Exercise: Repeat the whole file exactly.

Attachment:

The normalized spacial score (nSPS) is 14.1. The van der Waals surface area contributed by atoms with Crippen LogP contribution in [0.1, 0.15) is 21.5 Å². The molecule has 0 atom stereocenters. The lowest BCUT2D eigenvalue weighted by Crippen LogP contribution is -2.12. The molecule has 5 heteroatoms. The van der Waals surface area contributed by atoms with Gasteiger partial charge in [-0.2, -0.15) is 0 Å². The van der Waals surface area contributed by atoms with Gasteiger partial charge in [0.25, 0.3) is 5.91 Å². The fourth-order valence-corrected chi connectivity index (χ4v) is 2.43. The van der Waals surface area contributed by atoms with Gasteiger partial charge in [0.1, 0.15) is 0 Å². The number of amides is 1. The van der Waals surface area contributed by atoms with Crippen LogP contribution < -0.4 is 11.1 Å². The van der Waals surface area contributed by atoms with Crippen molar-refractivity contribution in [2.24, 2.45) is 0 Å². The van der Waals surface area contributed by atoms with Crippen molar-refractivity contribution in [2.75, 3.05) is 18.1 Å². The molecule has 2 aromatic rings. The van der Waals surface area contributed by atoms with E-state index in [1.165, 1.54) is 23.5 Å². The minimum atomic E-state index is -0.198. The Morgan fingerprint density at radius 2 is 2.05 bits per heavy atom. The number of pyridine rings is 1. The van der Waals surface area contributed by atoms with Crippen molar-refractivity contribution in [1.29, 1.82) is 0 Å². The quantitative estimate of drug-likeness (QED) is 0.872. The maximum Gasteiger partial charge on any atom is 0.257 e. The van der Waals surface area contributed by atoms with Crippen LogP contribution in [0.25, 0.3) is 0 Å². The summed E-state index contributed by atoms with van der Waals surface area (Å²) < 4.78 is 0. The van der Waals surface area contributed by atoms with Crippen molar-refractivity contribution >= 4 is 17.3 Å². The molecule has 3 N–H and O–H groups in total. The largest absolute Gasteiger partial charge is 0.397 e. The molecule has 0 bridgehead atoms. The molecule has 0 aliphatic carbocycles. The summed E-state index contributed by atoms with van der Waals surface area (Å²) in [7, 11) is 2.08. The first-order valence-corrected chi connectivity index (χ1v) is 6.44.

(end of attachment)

The normalized spacial score (nSPS) is 14.1. The van der Waals surface area contributed by atoms with Crippen LogP contribution in [0.1, 0.15) is 21.5 Å². The molecule has 0 atom stereocenters. The lowest BCUT2D eigenvalue weighted by Crippen LogP contribution is -2.12. The molecule has 5 heteroatoms. The van der Waals surface area contributed by atoms with Gasteiger partial charge in [-0.2, -0.15) is 0 Å². The van der Waals surface area contributed by atoms with Gasteiger partial charge in [0.25, 0.3) is 5.91 Å². The fourth-order valence-corrected chi connectivity index (χ4v) is 2.43. The van der Waals surface area contributed by atoms with Gasteiger partial charge in [0.1, 0.15) is 0 Å². The number of amides is 1. The van der Waals surface area contributed by atoms with Crippen LogP contribution < -0.4 is 11.1 Å². The van der Waals surface area contributed by atoms with Crippen molar-refractivity contribution in [2.24, 2.45) is 0 Å². The van der Waals surface area contributed by atoms with Crippen molar-refractivity contribution in [2.75, 3.05) is 18.1 Å². The molecule has 2 aromatic rings. The van der Waals surface area contributed by atoms with E-state index in [1.165, 1.54) is 23.5 Å². The minimum atomic E-state index is -0.198. The Morgan fingerprint density at radius 2 is 2.05 bits per heavy atom. The number of pyridine rings is 1. The van der Waals surface area contributed by atoms with Crippen molar-refractivity contribution in [1.29, 1.82) is 0 Å². The quantitative estimate of drug-likeness (QED) is 0.872. The maximum Gasteiger partial charge on any atom is 0.257 e. The van der Waals surface area contributed by atoms with Crippen LogP contribution in [0.25, 0.3) is 0 Å². The summed E-state index contributed by atoms with van der Waals surface area (Å²) < 4.78 is 0. The van der Waals surface area contributed by atoms with Crippen molar-refractivity contribution >= 4 is 17.3 Å². The molecule has 3 N–H and O–H groups in total. The largest absolute Gasteiger partial charge is 0.397 e. The molecule has 0 bridgehead atoms. The molecule has 0 aliphatic carbocycles. The summed E-state index contributed by atoms with van der Waals surface area (Å²) in [7, 11) is 2.08. The first-order valence-corrected chi connectivity index (χ1v) is 6.44.